On July 13, 2017, a new law was enacted in New Jersey amending the Planned Real Estate Development Full Disclosure Act (PREDFDA). While the new law was created in reaction to litigation involving a community called the Radburn Association, which lacked by-laws that mandated fair and open trustee elections, it also includes provisions relating to amendments of the by-laws which will apply to all community associations.
Here is what you should know about these by-laws amendment provisions which are effective immediately:
On July 13, 2017, a new law was enacted in New Jersey amending the Planned Real Estate Development Full Disclosure Act (PREDFDA). While primarily governing the development of community associations (homeowners associations, condominium associations, and co-ops) PREDFDA also has many requirements relating to their operation and governance.
The new amendments to PREDFDA were created in reaction to litigation involving a community called the Radburn Association, which lacked by-laws that mandated fair and open trustee elections. However, the amendments will also apply to community associations which do have by-laws with seemingly-sufficient election procedures, and that may be a surprise to many community association board members and managers. A few of these important provisions which relate to board elections are summarized below.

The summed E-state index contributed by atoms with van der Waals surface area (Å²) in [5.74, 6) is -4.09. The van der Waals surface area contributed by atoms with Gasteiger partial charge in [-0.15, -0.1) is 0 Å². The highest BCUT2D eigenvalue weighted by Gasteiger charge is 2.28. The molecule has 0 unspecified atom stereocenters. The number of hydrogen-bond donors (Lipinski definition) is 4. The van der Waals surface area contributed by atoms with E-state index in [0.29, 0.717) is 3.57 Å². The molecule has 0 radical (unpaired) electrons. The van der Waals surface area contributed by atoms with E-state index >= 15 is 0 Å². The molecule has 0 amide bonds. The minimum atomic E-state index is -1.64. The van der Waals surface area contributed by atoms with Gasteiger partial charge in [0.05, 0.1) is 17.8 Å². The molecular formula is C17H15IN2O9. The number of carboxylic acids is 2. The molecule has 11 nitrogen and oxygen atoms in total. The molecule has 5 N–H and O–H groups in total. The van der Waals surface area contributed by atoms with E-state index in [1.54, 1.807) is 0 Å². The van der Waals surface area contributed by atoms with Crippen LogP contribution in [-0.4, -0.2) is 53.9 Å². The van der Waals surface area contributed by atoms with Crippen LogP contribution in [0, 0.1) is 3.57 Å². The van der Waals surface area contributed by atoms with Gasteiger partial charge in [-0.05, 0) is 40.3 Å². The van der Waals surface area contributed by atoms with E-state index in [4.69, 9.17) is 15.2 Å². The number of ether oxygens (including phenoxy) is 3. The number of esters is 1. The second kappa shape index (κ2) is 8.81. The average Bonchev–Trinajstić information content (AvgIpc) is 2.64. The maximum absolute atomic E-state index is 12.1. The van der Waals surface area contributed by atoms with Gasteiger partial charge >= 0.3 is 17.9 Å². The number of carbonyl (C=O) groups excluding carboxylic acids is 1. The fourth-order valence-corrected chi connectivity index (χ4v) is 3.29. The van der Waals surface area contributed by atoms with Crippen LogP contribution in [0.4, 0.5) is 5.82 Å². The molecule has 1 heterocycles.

Thirty six years ago today, MTV was launched. The song by the The Buggles “Video Killed the Radio Star” was the first video played. Non-video, radio artists, like Christopher Cross (remember “Sailing?”), suffered, by not being ready for TV. Yet, how many people today actually think about a singer’s video and not their song? Heck, when was the last time you saw a video on MTV?
Just like MTV didn’t really kill all the radio stars, Amazon, demographic changes, and consumer tastes are not killing all the shopping centers and malls. Rather, these developments are changing the way we use and see the shopping center and mall experience.
True, there are a number of so-called “dead” centers. At one time, these were popular (just like Christopher Cross), anchored by Sears, JCPenney, or some other big box store that drew traffic. The structure, zoning, and high traffic areas with good visibility to the community still exist. There is just no draw… no “MTV” … to bring people in. This presents opportunities for developers to resurrect “dead” centers.